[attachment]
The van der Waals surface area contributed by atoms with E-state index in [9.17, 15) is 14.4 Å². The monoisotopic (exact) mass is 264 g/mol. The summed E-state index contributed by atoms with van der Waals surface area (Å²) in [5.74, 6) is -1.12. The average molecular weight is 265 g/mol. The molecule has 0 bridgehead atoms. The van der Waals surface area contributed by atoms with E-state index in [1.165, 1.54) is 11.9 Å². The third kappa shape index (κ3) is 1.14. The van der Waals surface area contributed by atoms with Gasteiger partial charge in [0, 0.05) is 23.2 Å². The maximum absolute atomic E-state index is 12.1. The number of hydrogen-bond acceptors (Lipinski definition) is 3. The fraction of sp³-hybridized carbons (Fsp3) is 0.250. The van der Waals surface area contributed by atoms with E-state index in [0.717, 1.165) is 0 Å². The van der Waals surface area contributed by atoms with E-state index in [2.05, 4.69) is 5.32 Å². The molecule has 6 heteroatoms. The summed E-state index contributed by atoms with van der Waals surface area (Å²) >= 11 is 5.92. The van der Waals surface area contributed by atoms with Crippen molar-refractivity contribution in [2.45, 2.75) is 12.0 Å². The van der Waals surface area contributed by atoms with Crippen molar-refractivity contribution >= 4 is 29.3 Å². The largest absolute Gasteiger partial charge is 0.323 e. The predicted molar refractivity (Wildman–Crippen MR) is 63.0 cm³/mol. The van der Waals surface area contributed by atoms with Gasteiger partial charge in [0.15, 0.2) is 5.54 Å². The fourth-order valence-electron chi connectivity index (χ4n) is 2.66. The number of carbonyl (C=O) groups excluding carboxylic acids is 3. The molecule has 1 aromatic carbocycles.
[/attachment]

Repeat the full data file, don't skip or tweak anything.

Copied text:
The van der Waals surface area contributed by atoms with E-state index in [9.17, 15) is 14.4 Å². The monoisotopic (exact) mass is 264 g/mol. The summed E-state index contributed by atoms with van der Waals surface area (Å²) in [5.74, 6) is -1.12. The average molecular weight is 265 g/mol. The molecule has 0 bridgehead atoms. The van der Waals surface area contributed by atoms with E-state index in [1.165, 1.54) is 11.9 Å². The third kappa shape index (κ3) is 1.14. The van der Waals surface area contributed by atoms with Gasteiger partial charge in [0, 0.05) is 23.2 Å². The maximum absolute atomic E-state index is 12.1. The number of hydrogen-bond acceptors (Lipinski definition) is 3. The fraction of sp³-hybridized carbons (Fsp3) is 0.250. The van der Waals surface area contributed by atoms with E-state index in [0.717, 1.165) is 0 Å². The van der Waals surface area contributed by atoms with E-state index in [2.05, 4.69) is 5.32 Å². The molecule has 6 heteroatoms. The summed E-state index contributed by atoms with van der Waals surface area (Å²) >= 11 is 5.92. The van der Waals surface area contributed by atoms with Crippen molar-refractivity contribution in [2.45, 2.75) is 12.0 Å². The van der Waals surface area contributed by atoms with Crippen molar-refractivity contribution >= 4 is 29.3 Å². The largest absolute Gasteiger partial charge is 0.323 e. The predicted molar refractivity (Wildman–Crippen MR) is 63.0 cm³/mol. The van der Waals surface area contributed by atoms with Gasteiger partial charge in [0.15, 0.2) is 5.54 Å². The fourth-order valence-electron chi connectivity index (χ4n) is 2.66. The number of carbonyl (C=O) groups excluding carboxylic acids is 3. The molecule has 1 aromatic carbocycles.